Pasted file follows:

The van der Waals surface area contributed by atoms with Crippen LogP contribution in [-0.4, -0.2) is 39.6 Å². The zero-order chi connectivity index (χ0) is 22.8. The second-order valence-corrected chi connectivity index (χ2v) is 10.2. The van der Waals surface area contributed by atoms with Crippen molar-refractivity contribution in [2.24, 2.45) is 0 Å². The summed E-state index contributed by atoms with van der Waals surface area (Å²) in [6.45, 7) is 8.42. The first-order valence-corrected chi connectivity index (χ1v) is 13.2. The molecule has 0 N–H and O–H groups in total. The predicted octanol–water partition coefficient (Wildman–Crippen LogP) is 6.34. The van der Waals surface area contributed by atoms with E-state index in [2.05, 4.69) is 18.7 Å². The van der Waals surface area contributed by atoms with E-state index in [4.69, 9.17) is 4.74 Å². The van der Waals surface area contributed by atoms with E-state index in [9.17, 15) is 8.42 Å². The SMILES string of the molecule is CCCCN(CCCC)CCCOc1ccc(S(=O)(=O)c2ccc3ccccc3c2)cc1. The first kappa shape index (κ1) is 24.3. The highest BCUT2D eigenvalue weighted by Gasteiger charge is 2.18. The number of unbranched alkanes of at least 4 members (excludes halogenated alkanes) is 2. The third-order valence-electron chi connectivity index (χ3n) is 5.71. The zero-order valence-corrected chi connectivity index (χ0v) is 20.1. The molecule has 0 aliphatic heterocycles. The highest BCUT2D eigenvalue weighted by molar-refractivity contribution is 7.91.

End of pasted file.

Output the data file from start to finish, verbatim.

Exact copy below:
The van der Waals surface area contributed by atoms with Crippen LogP contribution in [-0.4, -0.2) is 39.6 Å². The zero-order chi connectivity index (χ0) is 22.8. The second-order valence-corrected chi connectivity index (χ2v) is 10.2. The van der Waals surface area contributed by atoms with Crippen molar-refractivity contribution in [2.24, 2.45) is 0 Å². The summed E-state index contributed by atoms with van der Waals surface area (Å²) in [6.45, 7) is 8.42. The first-order valence-corrected chi connectivity index (χ1v) is 13.2. The molecule has 0 N–H and O–H groups in total. The predicted octanol–water partition coefficient (Wildman–Crippen LogP) is 6.34. The van der Waals surface area contributed by atoms with E-state index in [2.05, 4.69) is 18.7 Å². The van der Waals surface area contributed by atoms with E-state index in [4.69, 9.17) is 4.74 Å². The van der Waals surface area contributed by atoms with E-state index in [9.17, 15) is 8.42 Å². The SMILES string of the molecule is CCCCN(CCCC)CCCOc1ccc(S(=O)(=O)c2ccc3ccccc3c2)cc1. The first kappa shape index (κ1) is 24.3. The highest BCUT2D eigenvalue weighted by Gasteiger charge is 2.18. The number of unbranched alkanes of at least 4 members (excludes halogenated alkanes) is 2. The third-order valence-electron chi connectivity index (χ3n) is 5.71. The zero-order valence-corrected chi connectivity index (χ0v) is 20.1. The molecule has 0 aliphatic heterocycles. The highest BCUT2D eigenvalue weighted by molar-refractivity contribution is 7.91.